Book Review by Frank O’Shea
Eimear McBride: The Lesser Bohemians, Text Publishing, Melbourne, 2016, 312 pp.
ISBN 978 1 9253 5516 1
A young Irish girl goes to London to enrol in a drama college. She meets a man twice her age in a pub, and they adjourn to his flat for sex. It is a bit painful, so they do it again the following night with some variations but only little improvement. However, they continue to practice over the next few months and begin to enjoy it. Then, while she is back in Ireland for the Christmas holidays, he takes another woman to his bed. When she discovers this, she takes her revenge, this time with two men at the same time.
If you get a bit of a pattern in all of this, you would not be mistaken. By the end of the book, every possible variety of sexual pairing is covered, including mother-son. So are a wide range of the physical actions that are possible within the limitations of the cartography of the human body, male and female.
This is all described in the fractured, haphazard form that the author used so brilliantly in her first novel A Girl is a Half-Formed Thing. By way of example, here she and her friend are discussing her early encounters with her lover.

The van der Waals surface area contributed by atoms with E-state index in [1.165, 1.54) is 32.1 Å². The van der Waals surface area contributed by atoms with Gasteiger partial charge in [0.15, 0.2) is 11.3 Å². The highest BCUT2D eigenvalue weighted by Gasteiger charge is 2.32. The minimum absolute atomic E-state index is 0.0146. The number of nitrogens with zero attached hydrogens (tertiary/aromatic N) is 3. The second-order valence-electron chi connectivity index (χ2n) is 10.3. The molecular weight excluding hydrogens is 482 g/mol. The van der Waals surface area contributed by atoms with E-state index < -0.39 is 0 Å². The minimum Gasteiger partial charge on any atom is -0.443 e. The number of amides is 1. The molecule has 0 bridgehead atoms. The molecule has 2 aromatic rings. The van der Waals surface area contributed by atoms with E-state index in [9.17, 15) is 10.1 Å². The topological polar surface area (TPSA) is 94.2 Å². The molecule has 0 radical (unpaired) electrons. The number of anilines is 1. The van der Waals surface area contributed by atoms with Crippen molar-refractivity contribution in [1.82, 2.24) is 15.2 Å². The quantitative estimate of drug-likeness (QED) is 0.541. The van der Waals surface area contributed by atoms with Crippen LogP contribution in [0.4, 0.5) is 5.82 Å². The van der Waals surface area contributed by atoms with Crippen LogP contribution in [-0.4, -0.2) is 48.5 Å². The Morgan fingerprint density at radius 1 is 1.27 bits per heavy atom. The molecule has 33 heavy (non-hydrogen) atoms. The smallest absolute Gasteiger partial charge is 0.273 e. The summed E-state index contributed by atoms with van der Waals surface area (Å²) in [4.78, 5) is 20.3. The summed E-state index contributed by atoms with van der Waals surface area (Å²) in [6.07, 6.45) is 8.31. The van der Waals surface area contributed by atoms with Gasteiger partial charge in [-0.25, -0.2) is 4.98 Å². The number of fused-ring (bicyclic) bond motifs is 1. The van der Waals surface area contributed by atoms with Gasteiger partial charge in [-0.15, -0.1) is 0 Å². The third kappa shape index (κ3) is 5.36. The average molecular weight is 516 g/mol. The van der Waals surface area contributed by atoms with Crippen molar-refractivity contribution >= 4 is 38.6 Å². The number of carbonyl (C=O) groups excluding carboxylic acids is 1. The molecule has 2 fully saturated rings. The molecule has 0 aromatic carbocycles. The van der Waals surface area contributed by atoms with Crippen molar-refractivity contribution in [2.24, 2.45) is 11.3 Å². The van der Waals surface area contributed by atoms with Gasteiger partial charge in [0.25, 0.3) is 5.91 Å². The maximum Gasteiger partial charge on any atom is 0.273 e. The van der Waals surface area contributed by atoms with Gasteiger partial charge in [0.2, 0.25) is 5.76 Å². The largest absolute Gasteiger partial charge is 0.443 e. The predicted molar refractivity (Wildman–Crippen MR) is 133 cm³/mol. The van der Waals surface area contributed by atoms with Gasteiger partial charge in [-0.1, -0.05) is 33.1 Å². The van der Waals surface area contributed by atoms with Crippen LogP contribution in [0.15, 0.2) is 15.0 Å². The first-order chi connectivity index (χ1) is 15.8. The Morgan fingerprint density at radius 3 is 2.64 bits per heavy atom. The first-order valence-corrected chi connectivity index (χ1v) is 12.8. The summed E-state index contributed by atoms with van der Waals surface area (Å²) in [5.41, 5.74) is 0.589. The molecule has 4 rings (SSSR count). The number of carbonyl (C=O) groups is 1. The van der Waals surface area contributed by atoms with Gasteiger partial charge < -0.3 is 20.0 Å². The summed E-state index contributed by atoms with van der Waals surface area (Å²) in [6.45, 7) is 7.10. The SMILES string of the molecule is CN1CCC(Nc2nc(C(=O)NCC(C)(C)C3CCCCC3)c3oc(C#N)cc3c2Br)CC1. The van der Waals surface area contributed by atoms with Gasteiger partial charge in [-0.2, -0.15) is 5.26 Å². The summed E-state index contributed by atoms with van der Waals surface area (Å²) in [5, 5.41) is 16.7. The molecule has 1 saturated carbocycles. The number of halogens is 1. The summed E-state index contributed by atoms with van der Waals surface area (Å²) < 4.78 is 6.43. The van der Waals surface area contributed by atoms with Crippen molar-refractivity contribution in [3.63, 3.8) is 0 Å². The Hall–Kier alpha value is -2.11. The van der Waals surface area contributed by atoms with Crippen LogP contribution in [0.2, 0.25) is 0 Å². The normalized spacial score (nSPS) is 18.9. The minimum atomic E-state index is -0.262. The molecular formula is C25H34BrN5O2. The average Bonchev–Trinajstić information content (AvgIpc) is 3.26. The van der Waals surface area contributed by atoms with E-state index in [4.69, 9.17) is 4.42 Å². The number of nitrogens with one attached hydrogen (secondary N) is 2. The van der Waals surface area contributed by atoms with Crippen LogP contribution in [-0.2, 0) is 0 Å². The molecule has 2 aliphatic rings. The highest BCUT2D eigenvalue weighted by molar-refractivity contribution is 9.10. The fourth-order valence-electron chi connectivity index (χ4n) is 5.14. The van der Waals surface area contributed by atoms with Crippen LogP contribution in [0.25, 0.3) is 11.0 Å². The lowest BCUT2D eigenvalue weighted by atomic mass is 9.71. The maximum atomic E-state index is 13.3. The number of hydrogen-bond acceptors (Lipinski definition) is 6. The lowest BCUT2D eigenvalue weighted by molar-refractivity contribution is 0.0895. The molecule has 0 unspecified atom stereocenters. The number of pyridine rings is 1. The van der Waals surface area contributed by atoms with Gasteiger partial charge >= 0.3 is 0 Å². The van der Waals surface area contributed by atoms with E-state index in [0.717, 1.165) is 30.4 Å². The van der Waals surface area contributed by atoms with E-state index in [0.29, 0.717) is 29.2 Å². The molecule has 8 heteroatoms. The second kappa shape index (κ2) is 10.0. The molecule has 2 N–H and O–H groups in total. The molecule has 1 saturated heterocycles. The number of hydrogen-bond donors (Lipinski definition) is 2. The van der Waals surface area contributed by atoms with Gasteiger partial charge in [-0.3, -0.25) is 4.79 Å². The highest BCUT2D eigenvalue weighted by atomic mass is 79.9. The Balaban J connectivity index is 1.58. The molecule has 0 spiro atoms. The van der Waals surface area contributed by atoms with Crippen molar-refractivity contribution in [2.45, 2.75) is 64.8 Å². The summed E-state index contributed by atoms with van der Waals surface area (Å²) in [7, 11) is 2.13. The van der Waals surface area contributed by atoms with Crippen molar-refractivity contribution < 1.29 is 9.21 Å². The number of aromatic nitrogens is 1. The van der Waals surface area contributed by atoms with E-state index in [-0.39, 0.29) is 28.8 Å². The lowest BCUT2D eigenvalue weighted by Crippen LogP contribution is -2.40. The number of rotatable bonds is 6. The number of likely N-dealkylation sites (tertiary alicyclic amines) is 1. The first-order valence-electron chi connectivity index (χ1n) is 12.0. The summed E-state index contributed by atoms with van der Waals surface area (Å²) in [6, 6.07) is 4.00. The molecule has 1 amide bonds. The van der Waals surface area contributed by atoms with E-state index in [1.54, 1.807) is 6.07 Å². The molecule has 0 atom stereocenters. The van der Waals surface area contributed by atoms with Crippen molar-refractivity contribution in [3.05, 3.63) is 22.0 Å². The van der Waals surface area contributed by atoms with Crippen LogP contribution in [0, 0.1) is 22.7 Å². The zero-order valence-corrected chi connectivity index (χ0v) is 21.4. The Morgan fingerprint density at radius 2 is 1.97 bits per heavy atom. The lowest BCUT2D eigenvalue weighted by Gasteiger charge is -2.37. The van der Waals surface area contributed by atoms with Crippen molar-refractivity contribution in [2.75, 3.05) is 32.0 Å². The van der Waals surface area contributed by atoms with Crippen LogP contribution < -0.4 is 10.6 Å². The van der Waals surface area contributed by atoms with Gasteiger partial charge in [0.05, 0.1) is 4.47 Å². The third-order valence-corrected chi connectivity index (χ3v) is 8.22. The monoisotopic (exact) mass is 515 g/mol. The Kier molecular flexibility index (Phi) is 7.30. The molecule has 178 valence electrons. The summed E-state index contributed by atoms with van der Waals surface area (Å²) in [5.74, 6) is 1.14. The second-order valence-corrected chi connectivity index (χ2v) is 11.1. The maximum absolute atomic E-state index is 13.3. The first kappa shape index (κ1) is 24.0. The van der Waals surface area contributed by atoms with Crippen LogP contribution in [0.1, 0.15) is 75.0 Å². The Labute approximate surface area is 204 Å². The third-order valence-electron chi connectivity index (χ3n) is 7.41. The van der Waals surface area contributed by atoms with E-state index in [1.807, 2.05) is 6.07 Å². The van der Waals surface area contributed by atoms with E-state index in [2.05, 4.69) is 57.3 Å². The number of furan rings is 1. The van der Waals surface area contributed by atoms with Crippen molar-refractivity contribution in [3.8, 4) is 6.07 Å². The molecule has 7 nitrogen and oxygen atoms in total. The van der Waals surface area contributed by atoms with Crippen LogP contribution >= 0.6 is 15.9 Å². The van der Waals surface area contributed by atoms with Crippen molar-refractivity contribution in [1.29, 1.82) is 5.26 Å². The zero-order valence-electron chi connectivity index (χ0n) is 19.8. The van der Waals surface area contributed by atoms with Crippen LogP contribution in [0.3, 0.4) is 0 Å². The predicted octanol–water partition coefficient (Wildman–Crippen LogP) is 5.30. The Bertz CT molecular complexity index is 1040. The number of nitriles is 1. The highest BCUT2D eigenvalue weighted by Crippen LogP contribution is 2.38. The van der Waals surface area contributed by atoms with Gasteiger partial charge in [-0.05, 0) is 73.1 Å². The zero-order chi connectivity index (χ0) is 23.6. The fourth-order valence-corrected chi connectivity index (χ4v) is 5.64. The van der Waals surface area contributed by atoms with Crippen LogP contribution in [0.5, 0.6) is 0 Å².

‘We are rat tat pull and snigger. We are drinks and draggeldy home. I am chips and she’s pickled egg. Always for the tale and tale again. And it gets heavy with the lies I make but I like them. She does too. Thrown on the bed type three times come. Interlocked fingers or wrists held down. Why she doesn’t notice the new every time is beyond me. But I lie well. But not inside. That, unhitched, goes flail about.’
In time, you get used to this scattergun prose and indeed as the basic problems of the central characters become closer to resolution, the prose becomes almost normal, if you excuse the absence of speech marks and little attempt to indicate who is actually speaking. The other element that is added to the story towards the end is the sudden inclusion of people’s names. He is Stephen and she is Eilis; his first wife is Marianne and their daughter is Grace; the homosexual couple who save Stephen from descent into drug-fuelled madness are David and Rafi.
There is of course no requirement on an author to provide the reader with a few likeable characters, but everyone here seems to be equally reckless, selfish, self-centred and juvenile, with the possible exceptions of David and Rafi, briefly mentioned above.
This is the kind of book that reminds you that there really is such a thing as the generation gap. It may well be that the story is set in a world that is unknown to most people of vintage similar to this reviewer. The book seems to suggest that such a world exists – fertilised by depravity, devoted to decadence and supported by the market – as a trap for the unwary or the innocent. And if that is a salutary warning, it is also the main reason for (unenthusiastically) recommending the book.
Frank is a member of the Tintean Editorial Collective.